Hidden file and hidden directory

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In computing, a hidden folder (sometimes hidden directory) or hidden file is a folder or file which filesystem utilities do not display by default when showing a directory listing. They are commonly used for storing user preferences or preserving the state of a utility, and are frequently created implicitly by using various utilities. They are not a security mechanism because access is not restricted - usually the intent is simply not "clutter" the display of the contents of a directory listing with files the user did not directly create.[1][2][3][4]

Unix and Unix-like environments[edit]

In Unix-like operating systems, any file or folder that starts with a dot character (for example, /home/user/.config), commonly called a dot file or dotfile, is to be treated as hidden – that is, the ls command does not display them unless the -a flag (ls -a) is used. In most command-line shells, wildcards will not match files whose names start with . unless the wildcard itself starts with an explicit . (although this is sometimes configurable; for example, the dotglob[5] option in bash).

The notion that filenames preceded by a . should be hidden in Unix was probably an unintended consequence of trying to make ls not show . and ...[6]

A convention arose of using dotfile in the user's home directory to store per-user configuration or informational text. Early uses of this were the well-known dotfiles .profile, .login, and .cshrc, which are configuration files for the Bourne shell and C shell and shells compatible with them, and .plan and .project, both used by the finger and name commands.[7] Many applications, from bash to desktop environments such as GNOME now store their per-user configuration this way, but the Unix/Linux freedesktop.org XDG Base Directory Specification aims to migrate user config files from dotfiles in $HOME to non-hidden files in $HOME/.config[8] - a hidden directory.

Android[edit]

The Android OS, itself derived from Linux, uses empty .nomedia files to tell smartphone apps not to display or include the contents of the folder. This prevents digital photos and digital music files from being shown in picture galleries or played in MP3 player apps. This is useful to prevent downloaded voicemail files from playing between the songs in a playlist, and to keep personal photos private while still allowing those in other folders to be shared in person with friends, family, and colleagues. The .nomedia file has no effect on the filesystem or even the operating system, but instead depends entirely on each individual app to respect the presence of the file.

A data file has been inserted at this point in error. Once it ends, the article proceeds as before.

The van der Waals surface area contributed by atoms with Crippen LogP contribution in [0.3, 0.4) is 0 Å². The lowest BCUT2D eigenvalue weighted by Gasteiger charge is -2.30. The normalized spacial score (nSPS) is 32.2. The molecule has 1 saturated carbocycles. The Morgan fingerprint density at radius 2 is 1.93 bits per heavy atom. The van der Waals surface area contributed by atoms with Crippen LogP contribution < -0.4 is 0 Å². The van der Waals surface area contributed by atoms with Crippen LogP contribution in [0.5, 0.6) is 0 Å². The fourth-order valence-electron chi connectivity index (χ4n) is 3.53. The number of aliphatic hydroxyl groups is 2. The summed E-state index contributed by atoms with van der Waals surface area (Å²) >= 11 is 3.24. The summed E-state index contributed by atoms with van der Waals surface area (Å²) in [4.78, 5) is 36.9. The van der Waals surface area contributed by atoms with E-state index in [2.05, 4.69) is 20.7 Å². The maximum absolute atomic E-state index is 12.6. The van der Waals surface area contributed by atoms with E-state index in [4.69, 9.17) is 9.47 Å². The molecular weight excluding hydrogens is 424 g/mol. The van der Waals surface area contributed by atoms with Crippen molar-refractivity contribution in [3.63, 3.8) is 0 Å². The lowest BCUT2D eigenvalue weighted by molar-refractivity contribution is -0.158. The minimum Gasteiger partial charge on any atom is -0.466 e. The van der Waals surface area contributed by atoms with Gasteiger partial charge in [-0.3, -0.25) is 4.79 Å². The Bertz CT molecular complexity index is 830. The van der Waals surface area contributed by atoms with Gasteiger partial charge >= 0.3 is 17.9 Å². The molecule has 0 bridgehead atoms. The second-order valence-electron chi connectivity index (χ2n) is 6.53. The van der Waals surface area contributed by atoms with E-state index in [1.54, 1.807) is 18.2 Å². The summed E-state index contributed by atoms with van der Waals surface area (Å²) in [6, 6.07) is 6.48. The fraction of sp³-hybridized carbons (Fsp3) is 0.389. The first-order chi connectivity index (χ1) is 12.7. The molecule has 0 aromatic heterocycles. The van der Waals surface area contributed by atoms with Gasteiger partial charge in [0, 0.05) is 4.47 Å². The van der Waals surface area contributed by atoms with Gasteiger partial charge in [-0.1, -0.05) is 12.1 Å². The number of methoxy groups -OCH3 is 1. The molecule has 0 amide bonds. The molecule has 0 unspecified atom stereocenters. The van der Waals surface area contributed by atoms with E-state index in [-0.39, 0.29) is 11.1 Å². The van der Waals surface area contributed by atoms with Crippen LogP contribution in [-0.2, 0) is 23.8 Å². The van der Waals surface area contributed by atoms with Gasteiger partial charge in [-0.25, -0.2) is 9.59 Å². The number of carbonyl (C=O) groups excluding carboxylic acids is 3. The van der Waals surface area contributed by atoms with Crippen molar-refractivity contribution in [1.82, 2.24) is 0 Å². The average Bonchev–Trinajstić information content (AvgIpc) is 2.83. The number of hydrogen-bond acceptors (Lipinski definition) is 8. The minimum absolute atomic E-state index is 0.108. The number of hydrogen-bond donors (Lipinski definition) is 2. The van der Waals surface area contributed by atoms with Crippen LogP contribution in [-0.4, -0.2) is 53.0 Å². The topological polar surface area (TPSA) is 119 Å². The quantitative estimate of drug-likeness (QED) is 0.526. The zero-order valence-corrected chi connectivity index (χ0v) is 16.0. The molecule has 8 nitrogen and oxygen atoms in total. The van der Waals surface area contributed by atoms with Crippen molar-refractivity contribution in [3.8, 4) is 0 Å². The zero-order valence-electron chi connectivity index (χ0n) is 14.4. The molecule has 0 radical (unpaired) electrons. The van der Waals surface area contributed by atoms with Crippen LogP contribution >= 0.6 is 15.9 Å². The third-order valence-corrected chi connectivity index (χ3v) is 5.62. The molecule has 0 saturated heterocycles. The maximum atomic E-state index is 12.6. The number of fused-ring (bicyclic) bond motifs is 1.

GNOME[edit]

In the GNOME desktop environment (as well as all programs written using GLib[9]), filenames listed in a file named .hidden in each directory are also excluded from display. In GNOME's file manager, the keyboard shortcut Ctrl+H enables the display of both kinds of hidden files.

Mac OS X[edit]

In addition to the "dotfile" behaviour, files with the "Invisible" attribute are hidden in Finder, although not in ls. The "Invisible" attribute can be set or cleared using the SetFile command; for example, invoking SetFile -a V jimbo will hide the file "jimbo".[10] Starting in Mac OS X Snow Leopard, the chflags command can also be used; for example, chflags hidden jimbo will hide the file "jimbo".[11]

DOS and MS Windows[edit]

In MS-DOS and other DOS systems, file directory entries include a Hidden File attribute which is manipulated using attrib command. Use the command line command dir /ah to display the files with the attribute of hidden.

Under Windows Explorer, content of a directory can be hidden just by appending a pre-defined CLSID [12] to the end of the folder name. The directory is still visible, but its content becomes one of the Windows Special Folders.[13] However, the real content of this directory can still be seen using CLI command dir.

Abuse[edit]

Malicious programs can use this functionality to hide their presence.[citation needed]

References[edit]

  1. ^ "What is a hidden file?", Microsoft.com
  2. ^ "Configuring X: What are all those dotfiles for anyway?". Linux Focus. March 1998. Retrieved 2013-09-08. 
  3. ^ "Sample .bashrc and .bash_profile Files". Linux Documentation Project. 
  4. ^ "Understanding Linux configuration files". IBM.com. Retrieved 2012-02-13. 
  5. ^ "Bash Reference Manual". 3.5.8 Filename Expansion. Retrieved January 23, 2014. 
  6. ^ Rob Pike. "A lesson in shortcuts.". Google Plus. 
  7. ^ One user could lookup another by using the command along with the username (and hostname if not on the local host), and the finger service would respond with the other user's current status, and the contents of the .plan and .project files in that user's $HOME folder.
  8. ^ Bastian, Waldo; Lortie, Ryan; Poettering, Lennart (November 24, 2010). "XDG Base Directory Specification". Retrieved June 4, 2014. 
  9. ^ "GLib commit: Support for .hidden files". Retrieved 2013-08-07. 
  10. ^ SetFile(1) – Darwin and Mac OS X General Commands Manual
  11. ^ chflags(1) – Darwin and Mac OS X General Commands Manual
  12. ^ Canonical Names of Control Panel Items
  13. ^ The Secret BEHIND the Windows 7 “GodMode”

External links[edit]